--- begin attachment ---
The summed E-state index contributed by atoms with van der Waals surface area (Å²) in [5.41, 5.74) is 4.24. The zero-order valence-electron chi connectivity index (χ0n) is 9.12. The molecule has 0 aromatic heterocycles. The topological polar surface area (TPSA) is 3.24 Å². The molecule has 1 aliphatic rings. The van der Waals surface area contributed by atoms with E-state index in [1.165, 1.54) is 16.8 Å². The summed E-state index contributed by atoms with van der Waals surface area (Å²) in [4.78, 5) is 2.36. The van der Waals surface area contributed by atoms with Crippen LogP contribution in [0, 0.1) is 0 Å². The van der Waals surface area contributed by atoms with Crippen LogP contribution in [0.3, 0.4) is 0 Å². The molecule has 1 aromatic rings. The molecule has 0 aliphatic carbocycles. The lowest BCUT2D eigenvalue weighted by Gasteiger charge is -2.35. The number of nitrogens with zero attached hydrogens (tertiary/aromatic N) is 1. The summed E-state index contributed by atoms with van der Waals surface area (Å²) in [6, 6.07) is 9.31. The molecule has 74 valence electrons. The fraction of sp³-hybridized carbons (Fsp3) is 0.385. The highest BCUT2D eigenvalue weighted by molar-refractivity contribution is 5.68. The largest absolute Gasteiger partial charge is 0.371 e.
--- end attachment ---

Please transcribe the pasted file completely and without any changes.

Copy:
The summed E-state index contributed by atoms with van der Waals surface area (Å²) in [5.41, 5.74) is 4.24. The zero-order valence-electron chi connectivity index (χ0n) is 9.12. The molecule has 0 aromatic heterocycles. The topological polar surface area (TPSA) is 3.24 Å². The molecule has 1 aliphatic rings. The van der Waals surface area contributed by atoms with E-state index in [1.165, 1.54) is 16.8 Å². The summed E-state index contributed by atoms with van der Waals surface area (Å²) in [4.78, 5) is 2.36. The van der Waals surface area contributed by atoms with Crippen LogP contribution in [0, 0.1) is 0 Å². The van der Waals surface area contributed by atoms with Crippen LogP contribution in [0.3, 0.4) is 0 Å². The molecule has 1 aromatic rings. The molecule has 0 aliphatic carbocycles. The lowest BCUT2D eigenvalue weighted by Gasteiger charge is -2.35. The number of nitrogens with zero attached hydrogens (tertiary/aromatic N) is 1. The summed E-state index contributed by atoms with van der Waals surface area (Å²) in [6, 6.07) is 9.31. The molecule has 74 valence electrons. The fraction of sp³-hybridized carbons (Fsp3) is 0.385. The highest BCUT2D eigenvalue weighted by molar-refractivity contribution is 5.68. The largest absolute Gasteiger partial charge is 0.371 e.